Newspaper clipping – The Mercury – 2 July 2008
KZN academic has the write stuff
A KwaZulu-Natal academic is on the verge of releasing a computerized handwriting recognition invention to the world.
University of KwaZulu-Natal professor Malome Khomo has been working on his invention since 2003 and hopes to release its first phase, a foundation education aid, by the end of 2008.
The prototype is made up of a device linked to an electronic “pen”. The device scans the movement of the pen and narrates the “written” letter off an attached speaker. The device enables the pupil to see the letter (on a cue card), he learns the movements to write the letter (by “writing” over the cue card) and he hears what the letter sounds like. A small monitor is also attached to the main device for a teacher to see what the child is writing.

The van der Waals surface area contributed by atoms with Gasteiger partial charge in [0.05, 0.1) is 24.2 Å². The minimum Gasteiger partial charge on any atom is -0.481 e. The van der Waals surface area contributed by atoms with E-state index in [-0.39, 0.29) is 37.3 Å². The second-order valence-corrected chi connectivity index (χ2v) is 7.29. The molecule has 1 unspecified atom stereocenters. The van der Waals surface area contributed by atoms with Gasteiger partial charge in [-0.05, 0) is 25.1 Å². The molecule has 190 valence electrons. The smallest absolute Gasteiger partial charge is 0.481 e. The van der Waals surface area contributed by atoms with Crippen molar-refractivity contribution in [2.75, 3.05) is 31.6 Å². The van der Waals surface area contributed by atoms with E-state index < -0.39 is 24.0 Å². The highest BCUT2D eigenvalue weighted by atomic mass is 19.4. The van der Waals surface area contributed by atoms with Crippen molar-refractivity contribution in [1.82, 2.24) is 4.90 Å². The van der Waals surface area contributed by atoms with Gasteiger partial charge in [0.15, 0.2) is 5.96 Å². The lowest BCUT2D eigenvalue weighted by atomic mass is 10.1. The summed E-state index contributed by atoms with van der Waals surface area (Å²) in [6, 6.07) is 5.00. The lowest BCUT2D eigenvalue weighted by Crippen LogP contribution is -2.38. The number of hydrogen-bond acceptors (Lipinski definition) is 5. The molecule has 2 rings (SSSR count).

Khomo described the prototype as the “electronic version of the traditional slate board” with the aim of helping children learn to write in a “multi-sensory” environment while simultaneously learning to work with computers. The prototype will also enable pupils to learn shapes, numbers and positions.
He is in the process of securing a European patent for his invention. He has already secured American and South African patents.
“This product can also be cross-cultural and multi-vernacular. For example, children could also learn the same things in Zulu,” he said.
Khomo, the director of the Centre of Entrepreneurship at UKZN, has been in information technology for 20 years.
“That is why I saw a market for a keyboard replacement device in the industry. I started with the simplest version through the foundation phase aid. I wanted to find a pathway into the market very quickly and now I am very close. I’m also now looking for investors to help launch the product,” he said.
Khomo is working closely with Injecti-Vac in Pinetown, the fabricators of the housing for his invention.
He said he would approach the education department once the device was completed.